It’s final–the antigraft court Sandiganbayan has affirmed the acquittal of former Surigao del Norte Governor Robert Lyndon Barbers for graft and malversation in connection with the allegedly anomalous purchase of P4.9-million worth of fertilizers in 2004.
In an 11-page resolution dated Jan.12 , the court’s Second Division denied the appeal of state prosecutors on the November 27, 2017 resolution that junked two graft and two malversation charges against Barbers for lack of merit.
The court said the prosecution raised nothing new and substantial in their arguments, since these have already been thoroughly considered and passed upon last year.
The court also highlighted the constitutional prescription against double jeopardy, which Barbers will be subjected to if the prosecution’s Motion for Reconsideration (MR) was granted.
“The court finds that the total period of 10 years and nine months in the conduct of fact-finding investigation and preliminary investigation is unjustified. Ultimately, the prosecution failed to satisfactorily explain the cause of the delay,” read the resolution .
The resolution was penned by Associate Justice Michael Frederick Musngi and concurred in by Oscar Herrera Jr. and Lorifel Pahimna.
The Nov. 27 decision cited the prosecution’s inordinate delay in investigating the case as it took them five years and nine months to bring the case to the court, which grossly violated the rights of Barbers to speedy disposition of cases.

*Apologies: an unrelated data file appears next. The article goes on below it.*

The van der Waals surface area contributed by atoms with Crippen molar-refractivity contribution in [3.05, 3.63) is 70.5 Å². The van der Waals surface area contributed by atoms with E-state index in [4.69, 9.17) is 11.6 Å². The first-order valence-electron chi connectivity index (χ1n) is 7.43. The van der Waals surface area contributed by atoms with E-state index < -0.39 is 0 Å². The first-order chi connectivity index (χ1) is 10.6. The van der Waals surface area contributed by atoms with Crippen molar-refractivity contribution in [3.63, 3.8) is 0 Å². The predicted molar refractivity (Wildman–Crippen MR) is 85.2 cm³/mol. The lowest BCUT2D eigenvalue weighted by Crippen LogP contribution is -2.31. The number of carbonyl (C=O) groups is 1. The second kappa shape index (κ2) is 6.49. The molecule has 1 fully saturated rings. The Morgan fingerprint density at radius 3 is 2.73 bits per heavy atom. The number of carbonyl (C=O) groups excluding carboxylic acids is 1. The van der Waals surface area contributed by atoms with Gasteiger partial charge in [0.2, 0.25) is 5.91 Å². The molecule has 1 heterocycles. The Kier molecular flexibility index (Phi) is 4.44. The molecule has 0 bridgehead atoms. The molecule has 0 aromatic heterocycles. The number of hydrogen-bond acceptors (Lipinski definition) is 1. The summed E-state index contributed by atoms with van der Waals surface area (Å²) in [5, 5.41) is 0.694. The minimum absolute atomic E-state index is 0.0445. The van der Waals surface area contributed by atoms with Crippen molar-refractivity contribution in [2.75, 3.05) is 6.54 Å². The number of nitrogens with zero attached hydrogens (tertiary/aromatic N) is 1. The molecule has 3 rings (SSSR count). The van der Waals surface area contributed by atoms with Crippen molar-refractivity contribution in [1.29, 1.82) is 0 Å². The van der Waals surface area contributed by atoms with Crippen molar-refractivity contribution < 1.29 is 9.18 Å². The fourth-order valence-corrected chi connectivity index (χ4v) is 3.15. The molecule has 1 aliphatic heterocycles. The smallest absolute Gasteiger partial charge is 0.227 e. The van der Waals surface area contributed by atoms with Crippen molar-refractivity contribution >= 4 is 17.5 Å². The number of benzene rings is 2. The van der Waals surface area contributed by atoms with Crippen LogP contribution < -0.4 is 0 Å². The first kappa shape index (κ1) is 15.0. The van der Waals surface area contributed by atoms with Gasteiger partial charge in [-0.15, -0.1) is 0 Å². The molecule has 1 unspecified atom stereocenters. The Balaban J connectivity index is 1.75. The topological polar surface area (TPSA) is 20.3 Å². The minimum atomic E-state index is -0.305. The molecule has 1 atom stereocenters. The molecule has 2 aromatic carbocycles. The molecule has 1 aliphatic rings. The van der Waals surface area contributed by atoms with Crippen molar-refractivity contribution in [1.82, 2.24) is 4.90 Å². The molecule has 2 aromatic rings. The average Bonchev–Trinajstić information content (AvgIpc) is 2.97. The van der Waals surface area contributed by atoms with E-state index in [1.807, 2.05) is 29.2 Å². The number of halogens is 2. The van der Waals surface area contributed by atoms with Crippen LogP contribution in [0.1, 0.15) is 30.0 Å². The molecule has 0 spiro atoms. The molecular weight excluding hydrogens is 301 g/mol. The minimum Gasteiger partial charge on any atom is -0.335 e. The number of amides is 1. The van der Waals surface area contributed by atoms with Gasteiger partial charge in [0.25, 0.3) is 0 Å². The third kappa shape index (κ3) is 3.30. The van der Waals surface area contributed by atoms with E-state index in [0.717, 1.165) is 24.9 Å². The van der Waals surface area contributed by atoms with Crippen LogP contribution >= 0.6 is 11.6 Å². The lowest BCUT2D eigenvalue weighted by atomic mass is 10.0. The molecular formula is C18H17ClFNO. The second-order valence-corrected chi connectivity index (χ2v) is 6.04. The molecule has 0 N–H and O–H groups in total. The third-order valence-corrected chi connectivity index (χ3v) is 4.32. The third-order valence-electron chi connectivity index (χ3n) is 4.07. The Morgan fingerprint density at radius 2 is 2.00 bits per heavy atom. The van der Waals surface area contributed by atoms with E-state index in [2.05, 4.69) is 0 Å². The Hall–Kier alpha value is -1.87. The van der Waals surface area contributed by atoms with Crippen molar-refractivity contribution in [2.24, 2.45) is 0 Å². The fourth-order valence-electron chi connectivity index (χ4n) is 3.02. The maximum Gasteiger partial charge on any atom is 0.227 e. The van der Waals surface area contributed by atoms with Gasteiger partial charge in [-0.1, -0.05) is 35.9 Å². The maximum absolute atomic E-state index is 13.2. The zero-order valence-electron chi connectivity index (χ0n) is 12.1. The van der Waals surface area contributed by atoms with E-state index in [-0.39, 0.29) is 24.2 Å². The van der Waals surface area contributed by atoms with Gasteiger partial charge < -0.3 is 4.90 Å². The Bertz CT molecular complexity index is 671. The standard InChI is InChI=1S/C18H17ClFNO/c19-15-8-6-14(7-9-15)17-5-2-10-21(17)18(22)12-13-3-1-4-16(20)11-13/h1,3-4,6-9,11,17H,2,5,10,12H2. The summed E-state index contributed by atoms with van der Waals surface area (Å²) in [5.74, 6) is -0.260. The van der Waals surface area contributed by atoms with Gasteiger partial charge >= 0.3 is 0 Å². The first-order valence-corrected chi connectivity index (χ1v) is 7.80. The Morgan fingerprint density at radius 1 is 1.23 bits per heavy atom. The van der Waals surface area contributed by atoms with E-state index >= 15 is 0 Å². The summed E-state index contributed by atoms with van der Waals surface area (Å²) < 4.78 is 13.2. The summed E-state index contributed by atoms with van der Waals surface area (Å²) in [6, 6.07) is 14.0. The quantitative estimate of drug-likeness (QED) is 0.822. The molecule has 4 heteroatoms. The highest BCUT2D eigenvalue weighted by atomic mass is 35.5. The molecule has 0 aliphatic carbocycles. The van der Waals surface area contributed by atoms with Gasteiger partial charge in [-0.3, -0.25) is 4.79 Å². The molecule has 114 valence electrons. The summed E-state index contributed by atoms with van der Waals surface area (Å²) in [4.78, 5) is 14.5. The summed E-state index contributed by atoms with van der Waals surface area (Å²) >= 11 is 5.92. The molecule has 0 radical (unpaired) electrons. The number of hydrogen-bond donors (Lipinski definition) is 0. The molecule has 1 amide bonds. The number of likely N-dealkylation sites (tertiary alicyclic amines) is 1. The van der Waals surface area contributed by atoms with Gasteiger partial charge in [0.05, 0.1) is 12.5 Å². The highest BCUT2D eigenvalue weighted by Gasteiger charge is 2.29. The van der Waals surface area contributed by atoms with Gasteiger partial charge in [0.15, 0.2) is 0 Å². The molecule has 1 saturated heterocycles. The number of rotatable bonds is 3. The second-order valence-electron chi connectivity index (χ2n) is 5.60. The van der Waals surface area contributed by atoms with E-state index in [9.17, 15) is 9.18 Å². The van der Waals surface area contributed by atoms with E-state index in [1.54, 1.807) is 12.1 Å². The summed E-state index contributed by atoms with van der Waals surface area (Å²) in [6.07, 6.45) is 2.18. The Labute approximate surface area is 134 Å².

In a motion for reconsideration, the Office of the Special Prosecutor asked the Sandiganbayan to reverse its decision acquitting Barbers, and maintained that the Ombudsman was able to prove that the former official was guilty of the charges.
Also, the prosecution argued that the concept of speedy disposition was relative and flexible. While it was true that Commission on Audit (COA) Regional Technical Service Office memorandum on Barbers’ case was issued on May 2006, the Office of the Ombudsman still had to conduct a separate and independent fact-finding investigation to verify the information pertaining to the fertilizer fund scam.
The prosecution pointed out the court should distinguish the period spent during the conduct of the fact-finding investigation and the period spent in conducting the preliminary investigation.
With regard to the prejudice against Barbers’s right to speedy disposition of cases, the prosecution argued that the former governor did not suffer from any vexation or anxiety since he failed to raise any specific detail during the conduct of the preliminary investigation.
Court records showed Barbers and seven other individuals were accused of causing undue injury to the government when the province skipped public bidding in procuring 3,332 kilograms of Elements foliar fertilizer.
Instead, the province resorted to direct contracting in two instances in May and December 2004. Prosecutors alleged the purchases were overpriced ninefold and tailored fit to favor an exclusive distributor. By GD Photo/Jojo Ferol